What are (and how do) rainbow clouds form?

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Our reader Annalisa Criscenzo sent us this photo taken last June 11, 2023 in San Leone in the province of Agrigento. And they wonder what kind of atmospheric phenomenon it is.

The expert says… We talked to our friend Serena Giacomin, a climatologist and meteorologist, who explained to us: “It is an iridescent cloud, a high cloud (that is, cold) composed of very small ice crystals, capable of breaking sunlight into different colors thanks to the phenomena of refraction and reflection. The optical process is similar to that which gives us the rainbow.”

so what happens Sunlight passes through many small crystals that behave like many optical prisms: all the wavelengths of light, which together appear as white light, are spread out into a “fan” of different colors, from violet to red. How many colors exactly? The answer is less simple than it seems.

How many colors? I don’t know! In the past, Aristotle, who was among the first scientists to study the rainbow, spoke of only three colors in Book III of his Meteorology: red, green, and blue. Dante Alighieri instead claimed that there were seven (in Purgatory he actually wrote “…seven lists remained distinguished, all in colors that make the bow the Sun and Delia the girdle”). Early Islamic scholars instead saw a tricolor rainbow: red, green, and yellow.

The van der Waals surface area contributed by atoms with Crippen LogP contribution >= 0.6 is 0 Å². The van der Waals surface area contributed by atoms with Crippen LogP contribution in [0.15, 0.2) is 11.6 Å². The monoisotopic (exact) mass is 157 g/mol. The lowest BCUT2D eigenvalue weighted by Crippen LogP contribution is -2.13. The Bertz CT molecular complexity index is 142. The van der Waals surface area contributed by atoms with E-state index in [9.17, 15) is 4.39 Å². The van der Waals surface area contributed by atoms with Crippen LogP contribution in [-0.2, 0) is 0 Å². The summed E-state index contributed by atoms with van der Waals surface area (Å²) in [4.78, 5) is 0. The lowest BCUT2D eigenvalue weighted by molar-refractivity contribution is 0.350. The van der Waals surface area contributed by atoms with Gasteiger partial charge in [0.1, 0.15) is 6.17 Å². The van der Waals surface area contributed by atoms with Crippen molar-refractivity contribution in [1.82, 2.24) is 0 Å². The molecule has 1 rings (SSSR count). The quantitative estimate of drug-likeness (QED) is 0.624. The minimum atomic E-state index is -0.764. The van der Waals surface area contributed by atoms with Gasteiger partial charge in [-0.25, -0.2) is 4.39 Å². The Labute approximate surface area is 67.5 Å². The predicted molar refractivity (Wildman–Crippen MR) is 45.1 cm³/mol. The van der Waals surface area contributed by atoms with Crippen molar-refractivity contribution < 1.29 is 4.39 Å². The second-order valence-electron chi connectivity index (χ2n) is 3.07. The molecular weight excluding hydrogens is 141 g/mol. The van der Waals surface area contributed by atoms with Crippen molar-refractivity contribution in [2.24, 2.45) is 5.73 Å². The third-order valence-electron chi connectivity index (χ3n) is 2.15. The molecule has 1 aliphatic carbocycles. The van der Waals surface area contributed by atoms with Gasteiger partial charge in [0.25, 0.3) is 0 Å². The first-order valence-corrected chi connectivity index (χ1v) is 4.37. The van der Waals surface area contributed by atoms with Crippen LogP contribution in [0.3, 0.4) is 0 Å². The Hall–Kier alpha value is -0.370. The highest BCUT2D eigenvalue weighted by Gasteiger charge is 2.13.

In the Renaissance it was found that there were 4 colors (red, blue, green and yellow), while in the 17th century five were assumed: red, yellow, green, blue and violet.

All right. Isaac Newton later convinced European scientists that there were 7 colors (associating colors with notes). Actually No there is an exact number of colors in the rainbow. Each shade smoothly transitions into the next. Some scientists think that it is our brain that divides the spectrum into distinct bands, because we humans tend to “order” everything, including the colors of the rainbow.



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